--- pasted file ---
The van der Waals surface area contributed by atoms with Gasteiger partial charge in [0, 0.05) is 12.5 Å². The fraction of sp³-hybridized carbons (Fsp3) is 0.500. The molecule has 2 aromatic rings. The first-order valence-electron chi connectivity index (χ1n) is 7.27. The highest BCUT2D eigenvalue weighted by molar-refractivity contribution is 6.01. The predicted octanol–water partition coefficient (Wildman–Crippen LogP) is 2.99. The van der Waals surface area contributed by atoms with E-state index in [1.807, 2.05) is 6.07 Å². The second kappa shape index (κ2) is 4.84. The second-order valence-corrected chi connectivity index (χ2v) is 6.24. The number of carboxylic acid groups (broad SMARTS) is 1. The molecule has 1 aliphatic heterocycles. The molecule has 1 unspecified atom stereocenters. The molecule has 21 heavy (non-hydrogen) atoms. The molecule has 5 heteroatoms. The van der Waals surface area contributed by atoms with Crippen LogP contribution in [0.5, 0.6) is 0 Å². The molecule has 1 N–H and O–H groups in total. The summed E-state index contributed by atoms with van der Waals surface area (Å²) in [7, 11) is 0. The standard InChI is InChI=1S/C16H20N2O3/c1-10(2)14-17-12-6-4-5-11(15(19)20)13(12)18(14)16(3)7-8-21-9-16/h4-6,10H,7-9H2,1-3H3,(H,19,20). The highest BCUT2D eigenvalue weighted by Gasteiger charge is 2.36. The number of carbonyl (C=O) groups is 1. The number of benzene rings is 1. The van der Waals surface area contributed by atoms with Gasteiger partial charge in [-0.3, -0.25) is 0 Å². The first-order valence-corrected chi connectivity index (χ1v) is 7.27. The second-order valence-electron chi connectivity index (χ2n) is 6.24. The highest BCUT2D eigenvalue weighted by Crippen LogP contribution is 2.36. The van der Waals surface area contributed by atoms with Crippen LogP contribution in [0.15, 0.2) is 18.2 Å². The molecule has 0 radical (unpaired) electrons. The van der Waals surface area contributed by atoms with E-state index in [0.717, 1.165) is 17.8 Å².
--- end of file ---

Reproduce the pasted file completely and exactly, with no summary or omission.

The van der Waals surface area contributed by atoms with Gasteiger partial charge in [0, 0.05) is 12.5 Å². The fraction of sp³-hybridized carbons (Fsp3) is 0.500. The molecule has 2 aromatic rings. The first-order valence-electron chi connectivity index (χ1n) is 7.27. The highest BCUT2D eigenvalue weighted by molar-refractivity contribution is 6.01. The predicted octanol–water partition coefficient (Wildman–Crippen LogP) is 2.99. The van der Waals surface area contributed by atoms with E-state index in [1.807, 2.05) is 6.07 Å². The second kappa shape index (κ2) is 4.84. The second-order valence-corrected chi connectivity index (χ2v) is 6.24. The number of carboxylic acid groups (broad SMARTS) is 1. The molecule has 1 aliphatic heterocycles. The molecule has 1 unspecified atom stereocenters. The molecule has 21 heavy (non-hydrogen) atoms. The molecule has 5 heteroatoms. The van der Waals surface area contributed by atoms with Crippen LogP contribution in [0.5, 0.6) is 0 Å². The molecule has 1 N–H and O–H groups in total. The summed E-state index contributed by atoms with van der Waals surface area (Å²) in [7, 11) is 0. The standard InChI is InChI=1S/C16H20N2O3/c1-10(2)14-17-12-6-4-5-11(15(19)20)13(12)18(14)16(3)7-8-21-9-16/h4-6,10H,7-9H2,1-3H3,(H,19,20). The highest BCUT2D eigenvalue weighted by Gasteiger charge is 2.36. The number of carbonyl (C=O) groups is 1. The number of benzene rings is 1. The van der Waals surface area contributed by atoms with Gasteiger partial charge in [-0.3, -0.25) is 0 Å². The first-order valence-corrected chi connectivity index (χ1v) is 7.27. The second-order valence-electron chi connectivity index (χ2n) is 6.24. The highest BCUT2D eigenvalue weighted by Crippen LogP contribution is 2.36. The van der Waals surface area contributed by atoms with Crippen LogP contribution in [0.15, 0.2) is 18.2 Å². The molecule has 0 radical (unpaired) electrons. The van der Waals surface area contributed by atoms with E-state index in [0.717, 1.165) is 17.8 Å².